This is the actual shape I’m looking for, which I arrived at with some simple BooleanDifferences on a polar array. I’d ideally now like every single edge of the resulting model to have a very small fillet, which of course fails disasterously.
Where am I going wrong? Even if I try to step-by-step through a few edges at a time I hit failure rapidly…
Fillets.3dm (877.4 KB)
You’ve created topology that even the best fillet package will struggle with. You can manually handle this in Rhino with trims and blends. I’d just slightly alter your topology to allow the fillets to flow.
Filletedge is a defective command because it tries to make one fillet for each edge and except in some simple cases that is an algorithm that is guaranteed to fail.
This is not very difficult using Rhino’s FilletSrf command and the other surface modeling tools. All you have to do is make the fillets that loop around one of the triangle surfaces and then use Mirror and PolarArray to complete the model
filletsx.3dm (1.1 MB)
BTW I don’t see the point in making Fillets that are this tiny. Standard manufacturing processes will not be able to nandle features this small.
The method proposed by @Stratosfear gives you a more quality finish, because it avoids the usual scenario with fillets that affect the same surface with different width of the fillet despite being the same radius. This happens a lot on automotive surfacing where the primary surfaces are usually rough shapes that look similar to your model and share the same border edge, but then the fillets cause somewhat odd shapes. You can clearly see that issue on the following screenshot. One way to avoid that is to follow what @Stratosfear showed above. Another is to use a larger radius for the fillet on the “taller” surfaces at either end of my screenshot.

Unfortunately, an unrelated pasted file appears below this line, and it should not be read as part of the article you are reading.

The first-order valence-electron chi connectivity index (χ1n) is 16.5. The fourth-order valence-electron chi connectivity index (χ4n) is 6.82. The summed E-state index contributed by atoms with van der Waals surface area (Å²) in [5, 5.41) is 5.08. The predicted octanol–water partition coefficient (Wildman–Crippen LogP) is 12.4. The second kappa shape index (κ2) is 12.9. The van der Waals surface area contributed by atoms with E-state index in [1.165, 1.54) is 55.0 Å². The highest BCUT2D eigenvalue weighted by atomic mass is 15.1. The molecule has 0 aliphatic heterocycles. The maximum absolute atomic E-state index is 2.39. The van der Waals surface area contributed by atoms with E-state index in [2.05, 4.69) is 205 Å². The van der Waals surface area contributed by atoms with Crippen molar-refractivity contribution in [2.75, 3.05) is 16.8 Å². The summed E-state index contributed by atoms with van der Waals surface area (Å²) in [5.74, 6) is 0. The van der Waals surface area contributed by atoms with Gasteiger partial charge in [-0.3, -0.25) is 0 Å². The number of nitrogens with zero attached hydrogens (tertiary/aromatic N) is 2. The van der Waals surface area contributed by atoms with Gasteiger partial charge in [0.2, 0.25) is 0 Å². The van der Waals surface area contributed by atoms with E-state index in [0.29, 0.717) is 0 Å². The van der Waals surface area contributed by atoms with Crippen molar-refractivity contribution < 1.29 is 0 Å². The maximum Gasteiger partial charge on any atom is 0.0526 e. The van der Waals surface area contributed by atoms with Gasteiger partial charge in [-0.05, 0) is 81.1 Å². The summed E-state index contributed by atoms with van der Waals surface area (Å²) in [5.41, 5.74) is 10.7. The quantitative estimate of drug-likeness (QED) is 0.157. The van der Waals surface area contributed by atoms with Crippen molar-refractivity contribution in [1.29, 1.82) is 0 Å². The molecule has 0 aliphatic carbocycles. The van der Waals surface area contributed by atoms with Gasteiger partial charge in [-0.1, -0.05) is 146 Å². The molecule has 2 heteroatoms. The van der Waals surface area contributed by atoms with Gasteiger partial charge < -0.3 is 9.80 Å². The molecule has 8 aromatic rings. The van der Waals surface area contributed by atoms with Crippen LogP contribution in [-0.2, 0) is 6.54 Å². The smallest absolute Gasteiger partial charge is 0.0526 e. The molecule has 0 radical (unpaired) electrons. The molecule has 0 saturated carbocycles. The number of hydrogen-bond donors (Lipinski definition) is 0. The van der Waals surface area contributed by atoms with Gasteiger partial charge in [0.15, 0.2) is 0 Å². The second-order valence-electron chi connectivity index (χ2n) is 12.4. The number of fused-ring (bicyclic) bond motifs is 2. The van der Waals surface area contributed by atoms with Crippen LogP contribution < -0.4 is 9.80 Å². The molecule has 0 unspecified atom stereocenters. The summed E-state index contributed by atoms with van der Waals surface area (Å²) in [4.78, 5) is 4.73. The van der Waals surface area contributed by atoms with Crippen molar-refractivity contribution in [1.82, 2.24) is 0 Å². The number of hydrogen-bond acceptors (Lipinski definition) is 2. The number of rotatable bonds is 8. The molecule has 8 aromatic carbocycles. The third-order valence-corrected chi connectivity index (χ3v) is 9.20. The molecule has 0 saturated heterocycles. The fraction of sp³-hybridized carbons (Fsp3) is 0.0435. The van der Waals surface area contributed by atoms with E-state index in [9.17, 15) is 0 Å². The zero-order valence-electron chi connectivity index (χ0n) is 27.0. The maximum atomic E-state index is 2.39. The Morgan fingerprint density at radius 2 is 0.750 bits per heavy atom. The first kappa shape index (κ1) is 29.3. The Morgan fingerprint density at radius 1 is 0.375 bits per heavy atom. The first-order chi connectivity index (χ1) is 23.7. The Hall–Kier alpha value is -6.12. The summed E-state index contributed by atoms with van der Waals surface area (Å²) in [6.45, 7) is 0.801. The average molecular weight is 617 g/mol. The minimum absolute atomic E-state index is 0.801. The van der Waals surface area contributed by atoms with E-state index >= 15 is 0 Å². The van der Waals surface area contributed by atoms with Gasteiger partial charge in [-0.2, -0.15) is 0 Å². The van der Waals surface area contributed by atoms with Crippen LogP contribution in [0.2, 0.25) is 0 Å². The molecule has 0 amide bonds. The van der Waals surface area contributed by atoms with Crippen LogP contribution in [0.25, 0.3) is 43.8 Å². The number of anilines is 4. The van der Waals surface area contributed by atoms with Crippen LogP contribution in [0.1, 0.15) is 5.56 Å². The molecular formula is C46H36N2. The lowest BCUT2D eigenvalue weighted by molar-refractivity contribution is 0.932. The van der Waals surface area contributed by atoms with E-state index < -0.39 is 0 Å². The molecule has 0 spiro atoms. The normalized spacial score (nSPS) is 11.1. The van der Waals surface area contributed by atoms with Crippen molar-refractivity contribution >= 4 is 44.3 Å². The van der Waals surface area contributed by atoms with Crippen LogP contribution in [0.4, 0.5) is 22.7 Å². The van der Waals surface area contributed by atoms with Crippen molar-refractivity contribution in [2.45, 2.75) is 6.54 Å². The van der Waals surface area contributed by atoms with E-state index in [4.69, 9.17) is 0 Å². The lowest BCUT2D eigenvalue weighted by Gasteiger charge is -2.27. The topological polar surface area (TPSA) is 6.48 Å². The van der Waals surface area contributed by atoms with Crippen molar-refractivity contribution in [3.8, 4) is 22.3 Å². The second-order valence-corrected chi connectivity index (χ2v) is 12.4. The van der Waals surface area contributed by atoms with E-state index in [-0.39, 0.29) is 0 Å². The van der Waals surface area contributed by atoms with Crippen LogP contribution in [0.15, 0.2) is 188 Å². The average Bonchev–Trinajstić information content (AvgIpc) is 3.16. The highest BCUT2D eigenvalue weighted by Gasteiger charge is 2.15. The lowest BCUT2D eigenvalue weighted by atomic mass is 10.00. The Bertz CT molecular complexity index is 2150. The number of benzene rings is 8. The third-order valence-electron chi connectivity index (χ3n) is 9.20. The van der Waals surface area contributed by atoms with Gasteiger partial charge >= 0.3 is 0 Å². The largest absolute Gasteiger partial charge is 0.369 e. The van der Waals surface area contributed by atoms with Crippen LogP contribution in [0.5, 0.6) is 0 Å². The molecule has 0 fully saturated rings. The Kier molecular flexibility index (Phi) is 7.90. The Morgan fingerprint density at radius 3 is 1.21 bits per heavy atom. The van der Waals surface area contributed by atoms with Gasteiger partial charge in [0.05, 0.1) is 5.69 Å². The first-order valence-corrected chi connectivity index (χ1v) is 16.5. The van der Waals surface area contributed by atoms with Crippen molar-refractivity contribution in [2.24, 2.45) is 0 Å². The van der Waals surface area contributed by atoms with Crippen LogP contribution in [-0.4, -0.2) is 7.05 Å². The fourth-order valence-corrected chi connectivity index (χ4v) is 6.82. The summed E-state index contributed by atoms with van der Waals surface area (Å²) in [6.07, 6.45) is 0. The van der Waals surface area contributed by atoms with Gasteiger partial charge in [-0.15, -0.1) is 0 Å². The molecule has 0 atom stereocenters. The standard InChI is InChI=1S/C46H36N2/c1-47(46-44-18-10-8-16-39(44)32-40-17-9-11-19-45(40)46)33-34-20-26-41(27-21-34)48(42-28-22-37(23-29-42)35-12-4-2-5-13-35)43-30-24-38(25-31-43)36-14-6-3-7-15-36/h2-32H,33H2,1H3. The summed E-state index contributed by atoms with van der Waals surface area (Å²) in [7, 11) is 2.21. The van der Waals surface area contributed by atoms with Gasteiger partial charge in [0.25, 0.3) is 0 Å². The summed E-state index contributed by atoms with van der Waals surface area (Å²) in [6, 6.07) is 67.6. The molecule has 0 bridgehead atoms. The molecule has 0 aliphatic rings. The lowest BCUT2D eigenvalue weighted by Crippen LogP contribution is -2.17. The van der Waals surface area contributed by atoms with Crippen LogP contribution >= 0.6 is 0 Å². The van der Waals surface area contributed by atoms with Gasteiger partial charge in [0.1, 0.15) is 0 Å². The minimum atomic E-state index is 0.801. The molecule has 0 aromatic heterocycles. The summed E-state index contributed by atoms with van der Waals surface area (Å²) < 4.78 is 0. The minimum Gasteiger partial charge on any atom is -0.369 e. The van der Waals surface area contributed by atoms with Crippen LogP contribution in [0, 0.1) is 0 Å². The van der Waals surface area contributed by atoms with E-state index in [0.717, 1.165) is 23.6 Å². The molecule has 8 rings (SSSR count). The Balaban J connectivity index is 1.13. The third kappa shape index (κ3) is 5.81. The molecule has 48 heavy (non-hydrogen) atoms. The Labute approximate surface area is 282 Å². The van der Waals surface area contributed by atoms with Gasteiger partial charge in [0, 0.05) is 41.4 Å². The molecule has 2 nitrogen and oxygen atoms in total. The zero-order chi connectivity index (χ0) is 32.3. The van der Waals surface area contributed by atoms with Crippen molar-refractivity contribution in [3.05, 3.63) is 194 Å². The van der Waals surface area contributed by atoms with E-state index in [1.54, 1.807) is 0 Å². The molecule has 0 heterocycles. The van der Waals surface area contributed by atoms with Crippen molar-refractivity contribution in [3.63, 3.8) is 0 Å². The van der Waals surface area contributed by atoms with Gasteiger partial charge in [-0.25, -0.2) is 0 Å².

@Stratosfear @Rhino_Bulgaria Thank you, that definitely helps clear the issue up from a conceptual POV.
@jim It’s really just to help the rendering side, not because I ever expect it to be usable in production. These little fillets make all the difference in the world in Keyshot to pick up highlights exactly how I want them to look.
if it’s just for rendering you can make them in keyshot or even in Rhino with EdgeSoftening without worring about solving each one.
For small fillets, which are primarily about solving a rendering problem you can often use things like ApplyEdgeSoftening in Rhino - it does what it sounds like, but only on the render level - doesn’t change the model at all. A quick search makes me think there’s an equivalent function inside of Keyshot as well:
ETA - Ha! @DiegoKrause beat me to it.
Yep, I’m aware of this in Keyshot (in particular), but I just can’t resist. I like microbaby fillets.